Shallow Thinking or Multidimensional?

About four years ago, I had the humbling experience of forgetting a dinner/concert engagement with a friend. I knew it was coming up, but for some reason thought it the following week. I had always been pretty good at remembering things, so I was quite shocked when my friend called around 6 pm to ask where I was. What a rush! I made the concert, but the dinner was lost. As a consequence of this lapse in memory, I began using my computer calendar with its pop-up reminders to keep track of my schedule. As long as I put the date and time in correctly it worked like a charm. I chalked up my faulty memory to the effects of aging and moved on.  This week, however, I just finished reading a book that suggests there might be another reason for my forgetfulness — the internet.

The Shallows: what the internet is doing to our brains by Nicholas Carr, claims that our technology is transforming our brains and maybe not in ways that we would wish. Apparently the multitasking, quick click and surf of the internet is rewiring our brain cells to absorb many things at once but on a very shallow level. We read small snippets of text, listen to short sound bites and never getting into the real meat of things. As a result we are losing our capacity to explore subjects in depth and learn complex ideas. (Opps … I haven’t lost you have I?) Research studies reveal that when people read material in an internet format of multiple links and sidebars (like you find on an iPad or Kindle), they actually absorb less information than someone reading the same material without these distractions. The same is true of completing mental tasks. Those who rely on user friendly computer help, learn a task slower then people who just follow directions. And worse, they forget it sooner. According to Carr, we are losing our capacity to focus. And our children, with their early introduction to computers, probably never learned to focus in the first place. I always thought ADD was the result of poor nutrition, but it may in fact have more to do with computer games.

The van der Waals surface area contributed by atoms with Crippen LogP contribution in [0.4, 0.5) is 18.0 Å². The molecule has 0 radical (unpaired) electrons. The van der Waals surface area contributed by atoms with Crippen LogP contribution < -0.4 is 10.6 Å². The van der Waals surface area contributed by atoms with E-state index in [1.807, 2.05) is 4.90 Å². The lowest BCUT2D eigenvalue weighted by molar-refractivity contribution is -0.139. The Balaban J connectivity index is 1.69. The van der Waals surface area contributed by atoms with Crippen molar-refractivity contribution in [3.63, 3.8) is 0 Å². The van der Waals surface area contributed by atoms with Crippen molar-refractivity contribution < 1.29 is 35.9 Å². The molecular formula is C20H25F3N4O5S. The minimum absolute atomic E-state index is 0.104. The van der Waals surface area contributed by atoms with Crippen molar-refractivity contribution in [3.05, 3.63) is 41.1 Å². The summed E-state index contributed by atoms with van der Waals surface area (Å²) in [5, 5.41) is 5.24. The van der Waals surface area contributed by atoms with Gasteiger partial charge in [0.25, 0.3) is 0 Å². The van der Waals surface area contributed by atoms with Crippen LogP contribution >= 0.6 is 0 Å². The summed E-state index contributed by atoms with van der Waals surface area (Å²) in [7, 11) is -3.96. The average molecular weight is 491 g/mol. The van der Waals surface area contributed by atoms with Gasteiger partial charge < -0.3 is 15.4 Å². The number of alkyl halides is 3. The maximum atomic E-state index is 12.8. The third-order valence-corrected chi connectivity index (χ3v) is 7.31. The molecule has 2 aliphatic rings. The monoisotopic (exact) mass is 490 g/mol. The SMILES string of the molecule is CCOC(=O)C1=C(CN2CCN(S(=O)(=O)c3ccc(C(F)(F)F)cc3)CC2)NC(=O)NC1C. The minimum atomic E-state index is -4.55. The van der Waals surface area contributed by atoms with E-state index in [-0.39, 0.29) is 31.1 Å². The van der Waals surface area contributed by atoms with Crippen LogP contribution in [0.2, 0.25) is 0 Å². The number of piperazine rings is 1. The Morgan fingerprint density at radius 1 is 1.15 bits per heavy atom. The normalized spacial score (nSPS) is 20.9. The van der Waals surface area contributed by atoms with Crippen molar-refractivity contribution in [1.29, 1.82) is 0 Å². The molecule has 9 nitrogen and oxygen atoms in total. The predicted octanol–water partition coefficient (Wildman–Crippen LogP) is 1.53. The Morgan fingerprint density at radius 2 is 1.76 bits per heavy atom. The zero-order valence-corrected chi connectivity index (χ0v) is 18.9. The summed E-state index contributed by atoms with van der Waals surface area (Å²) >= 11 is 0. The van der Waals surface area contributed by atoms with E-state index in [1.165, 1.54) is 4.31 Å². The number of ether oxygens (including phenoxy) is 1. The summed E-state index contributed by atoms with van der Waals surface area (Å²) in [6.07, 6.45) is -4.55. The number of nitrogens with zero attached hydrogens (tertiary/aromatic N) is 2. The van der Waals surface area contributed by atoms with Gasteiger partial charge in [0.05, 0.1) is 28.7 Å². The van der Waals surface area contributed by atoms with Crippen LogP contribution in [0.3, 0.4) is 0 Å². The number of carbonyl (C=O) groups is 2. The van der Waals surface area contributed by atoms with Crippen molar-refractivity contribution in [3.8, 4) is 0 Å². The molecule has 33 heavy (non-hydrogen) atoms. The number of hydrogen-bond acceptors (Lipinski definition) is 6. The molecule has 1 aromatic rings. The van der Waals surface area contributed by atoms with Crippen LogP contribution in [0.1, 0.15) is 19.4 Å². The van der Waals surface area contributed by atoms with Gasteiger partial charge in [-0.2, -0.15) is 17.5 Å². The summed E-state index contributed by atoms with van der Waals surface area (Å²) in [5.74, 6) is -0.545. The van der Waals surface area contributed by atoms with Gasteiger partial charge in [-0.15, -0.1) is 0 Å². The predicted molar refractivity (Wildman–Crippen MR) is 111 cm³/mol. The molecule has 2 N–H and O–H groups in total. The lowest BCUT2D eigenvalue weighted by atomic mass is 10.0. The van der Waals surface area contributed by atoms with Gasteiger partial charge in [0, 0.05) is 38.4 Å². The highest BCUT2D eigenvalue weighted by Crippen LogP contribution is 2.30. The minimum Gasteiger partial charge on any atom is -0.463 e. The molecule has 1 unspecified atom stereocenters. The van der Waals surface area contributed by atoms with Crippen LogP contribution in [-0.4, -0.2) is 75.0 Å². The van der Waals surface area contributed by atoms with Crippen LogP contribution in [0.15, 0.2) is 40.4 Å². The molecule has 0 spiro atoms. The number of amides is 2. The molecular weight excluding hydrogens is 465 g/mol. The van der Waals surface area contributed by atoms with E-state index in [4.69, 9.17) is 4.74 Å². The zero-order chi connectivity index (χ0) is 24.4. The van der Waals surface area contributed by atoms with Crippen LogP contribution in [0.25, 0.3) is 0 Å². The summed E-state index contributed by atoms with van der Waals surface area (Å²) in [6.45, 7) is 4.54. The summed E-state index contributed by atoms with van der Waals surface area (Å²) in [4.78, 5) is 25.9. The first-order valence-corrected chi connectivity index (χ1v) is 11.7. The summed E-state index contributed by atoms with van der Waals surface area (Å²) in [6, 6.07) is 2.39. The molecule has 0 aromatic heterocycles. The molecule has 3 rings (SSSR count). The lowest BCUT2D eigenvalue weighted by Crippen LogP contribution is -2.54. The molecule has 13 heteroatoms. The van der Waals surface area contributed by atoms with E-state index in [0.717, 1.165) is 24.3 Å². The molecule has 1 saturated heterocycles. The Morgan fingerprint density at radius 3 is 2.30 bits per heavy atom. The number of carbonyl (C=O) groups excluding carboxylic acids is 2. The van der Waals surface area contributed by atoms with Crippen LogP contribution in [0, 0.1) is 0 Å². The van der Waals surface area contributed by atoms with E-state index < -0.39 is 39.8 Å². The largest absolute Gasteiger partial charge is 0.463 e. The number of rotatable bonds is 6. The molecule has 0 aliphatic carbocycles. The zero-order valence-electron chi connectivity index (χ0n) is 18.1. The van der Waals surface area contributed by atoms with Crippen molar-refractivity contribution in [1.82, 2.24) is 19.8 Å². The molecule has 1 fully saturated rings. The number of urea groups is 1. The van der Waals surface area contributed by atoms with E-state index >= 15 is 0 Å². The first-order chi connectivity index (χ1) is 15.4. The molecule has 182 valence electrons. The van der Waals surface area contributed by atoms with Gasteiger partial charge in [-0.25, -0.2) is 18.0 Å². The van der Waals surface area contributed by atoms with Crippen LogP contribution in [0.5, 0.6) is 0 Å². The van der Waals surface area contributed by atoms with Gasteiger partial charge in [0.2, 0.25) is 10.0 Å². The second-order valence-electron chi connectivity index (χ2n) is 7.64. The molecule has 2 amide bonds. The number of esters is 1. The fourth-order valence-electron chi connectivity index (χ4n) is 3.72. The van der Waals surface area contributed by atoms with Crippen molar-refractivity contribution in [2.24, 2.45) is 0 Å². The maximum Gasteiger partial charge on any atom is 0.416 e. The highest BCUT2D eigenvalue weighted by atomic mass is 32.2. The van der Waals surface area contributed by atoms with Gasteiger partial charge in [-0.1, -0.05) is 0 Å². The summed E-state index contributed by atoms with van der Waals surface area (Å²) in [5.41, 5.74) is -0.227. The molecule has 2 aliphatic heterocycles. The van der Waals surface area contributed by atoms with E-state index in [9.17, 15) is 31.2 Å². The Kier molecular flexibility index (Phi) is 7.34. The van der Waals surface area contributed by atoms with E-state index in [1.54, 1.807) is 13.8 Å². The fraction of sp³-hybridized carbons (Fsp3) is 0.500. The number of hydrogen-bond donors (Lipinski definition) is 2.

The book got me thinking about my own experience. I often go to my computer with a plan to do a particular task only to realize two hours later that I completely forgot about it. I have note cards on my desk reminding me of what I need to accomplish, but the allure of the email takes me off in a million other directions. Because of my years of working in an office where my assignments were communicated by email, I am conditioned to check my email frequently. It is a habit that often breaks my concentration and causes me to lose my train of thought.

Recently, I signed up for a entrepreneurial coaching program and was quickly inundated with emails from the Facebook postings of other students. They were responding to one of my own posts, so my evening quickly evaporated in a stream of clicking and commenting. My head was aching when I finally slipped into bed several hours later. Next morning, when I awoke with my brain still hurting, I was ready to jettison it all: computer, internet, coaching — the works, and reclaim that serene life of taking walks and thinking thoughts, before the dawn of the computer age. After my usual morning yoga which alleviated some of my gloom and doom, I sat down for meditation. To my astonishment I found I was able to meditate with much greater focus than ever before. My left brain, it seems, had gone offline.